Evaluation of progressive neuroretinal rim loss as a surrogate end point for development of visual field loss in glaucoma.
To evaluate the validity of using progressive loss of neuroretinal rim area as a surrogate end point for the development of visual field loss in glaucoma.Prospective, observational cohort study.The study group included 492 eyes of 328 patients classified with suspected glaucoma at the baseline visit. These eyes had an average of 7.4±2.8 confocal scanning laser ophthalmoscopy (CSLO) images during a mean follow-up time of 6.6±1.6 years.Rim area measurements were acquired with CSLO during follow-up. The visual field end point was considered the development of 3 consecutive abnormal visual fields on standard automated perimetry. Strong predictive ability and large proportion of treatment effect (PTE) explained are requisites for a suitable surrogate end point. A joint longitudinal survival model was used to evaluate the ability of rates of rim area loss in predicting visual field development, adjusting for confounding variables (baseline age, race, and corneal thickness and follow-up measurements of intraocular pressure [IOP] and pattern standard deviation). The PTE was calculated by comparing the effect of IOP on the risk of development of visual field loss when incorporating rim area loss in the same model with the effect of IOP in the model excluding rim area measurements.Predictive strength was measured by survival-adapted R(2) and PTE.Sixty-two of 492 eyes (13%) developed visual field loss during follow-up. The mean rate of rim area change in eyes that developed visual field loss was -0.011 mm(2)/year versus -0.003 mm(2)/year in eyes that did not (P<0.001). In the multivariable model, each 0.01 mm(2)/year faster rate of rim area loss was associated with a 2.94 higher risk of visual field loss (hazard ratio, 2.94; 95% confidence interval, 1.38-6.23; P = 0.005). R(2) values were 62% and 81% for univariable and multivariable models, respectively. The PTE was 65%.Progressive rim area loss was highly predictive of the development of visual field loss in glaucoma and explained a significant PTE on the clinically relevant outcome. These findings suggest that rim area measurements may be suitable surrogate end points in glaucoma clinical trials.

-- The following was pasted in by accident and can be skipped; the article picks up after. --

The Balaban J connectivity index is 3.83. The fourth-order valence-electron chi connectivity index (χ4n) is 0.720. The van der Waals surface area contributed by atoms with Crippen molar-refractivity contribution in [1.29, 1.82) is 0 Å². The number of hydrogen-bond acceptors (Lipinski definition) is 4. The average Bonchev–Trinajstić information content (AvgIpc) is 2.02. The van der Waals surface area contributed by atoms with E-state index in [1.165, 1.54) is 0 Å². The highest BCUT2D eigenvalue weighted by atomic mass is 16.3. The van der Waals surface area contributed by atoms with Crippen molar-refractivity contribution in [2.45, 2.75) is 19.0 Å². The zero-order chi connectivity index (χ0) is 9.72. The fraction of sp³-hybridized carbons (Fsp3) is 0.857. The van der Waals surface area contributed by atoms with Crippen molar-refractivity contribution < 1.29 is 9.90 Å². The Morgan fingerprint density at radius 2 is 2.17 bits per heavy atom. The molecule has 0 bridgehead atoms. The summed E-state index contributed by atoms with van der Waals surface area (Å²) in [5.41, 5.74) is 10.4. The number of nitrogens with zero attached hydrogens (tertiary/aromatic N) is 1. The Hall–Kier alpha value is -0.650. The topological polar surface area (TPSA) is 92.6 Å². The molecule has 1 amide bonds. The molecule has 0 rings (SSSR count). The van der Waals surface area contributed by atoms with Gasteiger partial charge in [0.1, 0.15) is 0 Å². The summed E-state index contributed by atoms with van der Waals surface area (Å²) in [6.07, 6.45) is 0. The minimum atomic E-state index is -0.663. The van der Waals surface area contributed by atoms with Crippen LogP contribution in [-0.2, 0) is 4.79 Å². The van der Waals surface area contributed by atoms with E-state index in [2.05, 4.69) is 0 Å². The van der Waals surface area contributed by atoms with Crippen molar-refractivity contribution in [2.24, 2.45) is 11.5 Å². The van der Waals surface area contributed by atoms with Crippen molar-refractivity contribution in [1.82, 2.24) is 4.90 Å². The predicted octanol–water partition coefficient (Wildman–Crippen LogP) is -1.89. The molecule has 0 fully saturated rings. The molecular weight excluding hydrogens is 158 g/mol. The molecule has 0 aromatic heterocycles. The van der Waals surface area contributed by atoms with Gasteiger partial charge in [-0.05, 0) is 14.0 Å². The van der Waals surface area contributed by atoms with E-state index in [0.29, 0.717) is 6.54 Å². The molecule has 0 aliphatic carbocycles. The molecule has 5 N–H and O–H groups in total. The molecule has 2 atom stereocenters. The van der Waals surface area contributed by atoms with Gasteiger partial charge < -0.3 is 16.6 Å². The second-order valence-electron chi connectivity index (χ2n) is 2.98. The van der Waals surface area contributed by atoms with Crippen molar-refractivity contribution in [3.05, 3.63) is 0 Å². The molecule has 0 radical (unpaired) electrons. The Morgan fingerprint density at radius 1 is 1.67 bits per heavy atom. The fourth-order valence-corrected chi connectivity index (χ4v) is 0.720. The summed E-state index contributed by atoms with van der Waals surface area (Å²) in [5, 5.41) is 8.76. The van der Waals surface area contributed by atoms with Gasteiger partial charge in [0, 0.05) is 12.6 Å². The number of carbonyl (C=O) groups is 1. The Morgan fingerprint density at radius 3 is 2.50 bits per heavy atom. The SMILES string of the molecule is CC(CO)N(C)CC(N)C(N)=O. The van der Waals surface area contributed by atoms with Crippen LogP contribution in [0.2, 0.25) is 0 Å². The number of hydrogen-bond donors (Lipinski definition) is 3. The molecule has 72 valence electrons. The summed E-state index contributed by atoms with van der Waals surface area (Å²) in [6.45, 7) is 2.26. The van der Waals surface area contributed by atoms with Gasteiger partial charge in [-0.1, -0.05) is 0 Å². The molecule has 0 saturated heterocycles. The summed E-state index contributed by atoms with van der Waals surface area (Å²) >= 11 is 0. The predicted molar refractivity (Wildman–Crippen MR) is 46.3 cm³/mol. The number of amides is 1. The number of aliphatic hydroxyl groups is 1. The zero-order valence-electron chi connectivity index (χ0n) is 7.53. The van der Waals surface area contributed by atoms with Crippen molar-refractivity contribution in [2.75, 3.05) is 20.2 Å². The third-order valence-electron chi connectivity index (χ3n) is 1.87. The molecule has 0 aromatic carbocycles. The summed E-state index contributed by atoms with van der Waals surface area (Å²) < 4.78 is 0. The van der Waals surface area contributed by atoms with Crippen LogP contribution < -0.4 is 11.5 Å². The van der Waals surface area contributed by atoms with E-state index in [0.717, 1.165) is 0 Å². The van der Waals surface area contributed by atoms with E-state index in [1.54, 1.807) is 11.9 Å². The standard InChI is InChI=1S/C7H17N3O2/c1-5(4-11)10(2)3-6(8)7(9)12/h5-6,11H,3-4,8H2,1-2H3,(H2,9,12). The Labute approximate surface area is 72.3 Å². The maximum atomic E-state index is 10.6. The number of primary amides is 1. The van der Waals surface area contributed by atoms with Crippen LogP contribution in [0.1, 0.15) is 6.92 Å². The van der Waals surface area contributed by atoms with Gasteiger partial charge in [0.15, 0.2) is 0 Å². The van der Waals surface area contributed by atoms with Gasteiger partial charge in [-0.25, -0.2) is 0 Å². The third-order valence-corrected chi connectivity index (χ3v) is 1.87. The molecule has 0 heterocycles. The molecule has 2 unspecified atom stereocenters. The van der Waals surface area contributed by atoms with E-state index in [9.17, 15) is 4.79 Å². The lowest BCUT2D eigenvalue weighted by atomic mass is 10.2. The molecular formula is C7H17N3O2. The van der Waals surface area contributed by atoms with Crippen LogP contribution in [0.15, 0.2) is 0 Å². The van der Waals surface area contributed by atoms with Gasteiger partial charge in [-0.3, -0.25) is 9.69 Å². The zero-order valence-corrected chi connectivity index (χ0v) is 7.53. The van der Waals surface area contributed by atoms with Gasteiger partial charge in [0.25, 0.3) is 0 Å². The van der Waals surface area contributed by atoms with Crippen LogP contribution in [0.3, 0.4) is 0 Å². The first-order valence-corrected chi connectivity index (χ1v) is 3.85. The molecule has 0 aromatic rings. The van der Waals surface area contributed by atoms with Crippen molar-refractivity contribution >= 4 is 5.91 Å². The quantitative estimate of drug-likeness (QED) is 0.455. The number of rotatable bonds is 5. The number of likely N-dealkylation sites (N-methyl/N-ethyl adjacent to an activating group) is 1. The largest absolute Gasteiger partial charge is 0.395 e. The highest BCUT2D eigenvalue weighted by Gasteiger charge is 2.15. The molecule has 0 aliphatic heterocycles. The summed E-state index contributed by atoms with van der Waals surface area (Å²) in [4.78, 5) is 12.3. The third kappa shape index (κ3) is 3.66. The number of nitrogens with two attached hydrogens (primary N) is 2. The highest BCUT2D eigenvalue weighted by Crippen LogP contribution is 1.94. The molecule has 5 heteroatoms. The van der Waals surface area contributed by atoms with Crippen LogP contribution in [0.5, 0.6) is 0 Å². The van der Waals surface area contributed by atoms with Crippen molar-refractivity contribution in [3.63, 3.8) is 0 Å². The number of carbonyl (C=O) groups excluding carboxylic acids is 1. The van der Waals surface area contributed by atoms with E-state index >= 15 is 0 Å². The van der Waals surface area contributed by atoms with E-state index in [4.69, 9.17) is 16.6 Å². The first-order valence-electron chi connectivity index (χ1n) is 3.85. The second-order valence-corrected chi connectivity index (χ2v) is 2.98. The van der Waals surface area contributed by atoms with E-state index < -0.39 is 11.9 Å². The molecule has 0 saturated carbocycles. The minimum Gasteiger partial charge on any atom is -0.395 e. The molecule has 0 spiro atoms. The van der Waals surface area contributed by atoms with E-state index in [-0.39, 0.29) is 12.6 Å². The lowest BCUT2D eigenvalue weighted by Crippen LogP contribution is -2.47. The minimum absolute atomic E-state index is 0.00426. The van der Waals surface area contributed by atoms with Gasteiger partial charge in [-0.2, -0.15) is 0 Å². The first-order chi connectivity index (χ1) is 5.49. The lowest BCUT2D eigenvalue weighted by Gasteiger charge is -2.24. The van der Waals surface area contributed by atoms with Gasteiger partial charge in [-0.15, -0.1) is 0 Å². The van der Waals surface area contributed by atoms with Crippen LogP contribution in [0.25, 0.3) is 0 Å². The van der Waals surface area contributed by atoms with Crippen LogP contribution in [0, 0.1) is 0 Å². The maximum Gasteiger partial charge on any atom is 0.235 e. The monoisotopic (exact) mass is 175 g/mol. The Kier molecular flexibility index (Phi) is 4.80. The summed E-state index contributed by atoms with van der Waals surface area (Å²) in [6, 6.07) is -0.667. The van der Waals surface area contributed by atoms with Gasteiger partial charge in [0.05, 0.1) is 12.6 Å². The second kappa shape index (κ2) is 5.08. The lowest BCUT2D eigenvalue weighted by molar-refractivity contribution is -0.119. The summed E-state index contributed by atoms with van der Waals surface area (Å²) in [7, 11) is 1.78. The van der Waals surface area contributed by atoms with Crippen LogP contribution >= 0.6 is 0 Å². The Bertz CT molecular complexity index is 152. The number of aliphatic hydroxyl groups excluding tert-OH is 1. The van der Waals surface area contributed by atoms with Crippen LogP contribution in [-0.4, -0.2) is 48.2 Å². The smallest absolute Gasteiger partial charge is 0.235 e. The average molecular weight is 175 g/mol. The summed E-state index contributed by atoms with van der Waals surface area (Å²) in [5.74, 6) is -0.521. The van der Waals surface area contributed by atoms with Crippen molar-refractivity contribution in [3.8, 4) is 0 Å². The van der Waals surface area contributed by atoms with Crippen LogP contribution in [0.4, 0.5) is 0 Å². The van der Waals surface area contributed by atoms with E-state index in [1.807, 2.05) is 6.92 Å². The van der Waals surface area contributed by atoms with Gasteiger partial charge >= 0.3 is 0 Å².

Medeiros, FA; Lisboa, R; Zangwill, LM; Liebmann, JM; Girkin, CA; Bowd, C; Weinreb, RN
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